Yes they do, most high street banks provide a mortgage calculator on their webpage. By inputting personal data into a mortgage calculator, potential applicants can view the following: How much could they borrow and how much will the mortgage cost. Mortgage calculators are fairly basic, and just provide a rough idea of what is possible; they are no guarantee of a mortgage or a mortgage offer.
To produce a result, users will typically have to enter the following data into a mortgage calculator: How many applicants are applying (sometimes restricted to two); Number of defendants (children and elderly who rely on the applicants for financial support); Annual income (before and after tax); Monthly commitments (loans, student loans, childcare, household spending, lifestyle spending such as club memberships); Mortgage term (most banks advise that the term should end before retirement, due to the reduction in income to repay the mortgage); Property value (that you wish to buy); Applicant deposit (dictates the amount of equity the applicant will have in the property); Mortgage term (to view the cost of the mortgage).
While the above data will be used by the bank to calculate the likelihood of a mortgage application being successfully, more information is considered in the actual application. Each bank will differ in how it calculates its scorecard of eligibility. Things that will impact whether an applicant is successful in the actual mortgage application are: size of the mortgage (is it reasonable in comparison to earnings); how big of a deposit the applicant has (the bigger the better, as there is less risk to the lender); employment status (self employed may find it more difficult to borrow, due to the higher level of unreliability of income); income (the higher the better, especially if the mortgage is low in comparison to the income); credit score (defaults, ccjs will not help, fix any issues if possible); existing debt (impacts the ability to repay the mortgage); electoral roll (usually required to be on it to get a mortgage).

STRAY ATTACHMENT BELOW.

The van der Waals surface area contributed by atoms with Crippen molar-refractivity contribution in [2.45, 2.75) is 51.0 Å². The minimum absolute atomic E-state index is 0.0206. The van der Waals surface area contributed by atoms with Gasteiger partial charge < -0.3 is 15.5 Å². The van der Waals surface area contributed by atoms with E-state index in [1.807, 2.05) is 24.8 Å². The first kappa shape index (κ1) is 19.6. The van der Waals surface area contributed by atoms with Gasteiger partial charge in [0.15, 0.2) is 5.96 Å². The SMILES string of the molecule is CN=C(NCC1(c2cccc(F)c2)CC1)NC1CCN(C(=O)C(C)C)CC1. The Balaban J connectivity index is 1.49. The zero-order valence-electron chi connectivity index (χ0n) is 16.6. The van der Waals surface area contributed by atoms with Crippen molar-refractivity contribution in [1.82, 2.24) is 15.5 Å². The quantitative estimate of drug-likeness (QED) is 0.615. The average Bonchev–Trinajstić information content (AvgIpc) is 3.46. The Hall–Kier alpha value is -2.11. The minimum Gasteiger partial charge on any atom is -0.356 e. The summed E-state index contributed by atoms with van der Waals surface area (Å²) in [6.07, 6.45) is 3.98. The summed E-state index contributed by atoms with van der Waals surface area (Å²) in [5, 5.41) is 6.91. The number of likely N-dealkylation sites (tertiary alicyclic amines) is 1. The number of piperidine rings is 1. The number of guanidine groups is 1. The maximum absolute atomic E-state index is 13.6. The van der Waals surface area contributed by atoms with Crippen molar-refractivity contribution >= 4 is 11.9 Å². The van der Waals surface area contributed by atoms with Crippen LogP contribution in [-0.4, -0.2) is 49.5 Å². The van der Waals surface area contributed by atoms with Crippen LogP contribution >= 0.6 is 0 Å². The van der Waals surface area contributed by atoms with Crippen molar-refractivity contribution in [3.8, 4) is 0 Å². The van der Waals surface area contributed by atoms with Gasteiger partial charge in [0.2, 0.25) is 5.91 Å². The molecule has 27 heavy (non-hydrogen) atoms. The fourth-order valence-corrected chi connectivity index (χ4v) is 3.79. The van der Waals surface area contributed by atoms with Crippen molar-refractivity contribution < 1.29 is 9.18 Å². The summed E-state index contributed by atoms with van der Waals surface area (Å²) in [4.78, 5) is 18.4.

It is crucial to note that mortgage calculators do perform an important role, because a failed mortgage application can be added to a credit score, and can impact the next mortgage application, resulting a spiral of failed applications that may be difficult to remedy. Therefore, aspiring home owners should approach a mortgage application with common sense, and only apply when they are fairly sure it will be successful; a mortgage calculator being a useful tool.
The following UK high street banks have a mortgage calculator (webpage address is subject to change):
Tesco Bank: https://www.tescobank.com/mortgages/mortgage-calculator/
Sainsbury's Bank: https://www.sainsburysbank.co.uk/mortgages/mortgage-calculator
Co-op Bank: https://www.co-operativebank.co.uk/mortgages/mortgage-calculator
Bank of Scotland: https://www.bankofscotland.co.uk/mortgages/mortgage-calculator/
Yorkshire Bank: https://secure.ybonline.co.uk/personal/mortgages/mortgage-calculators/
Post office: https://www.postoffice.co.uk/mortgages/calculator
Chelsea Building Society: https://www.thechelsea.co.uk/mortgages/tools/mortgage-calculators.html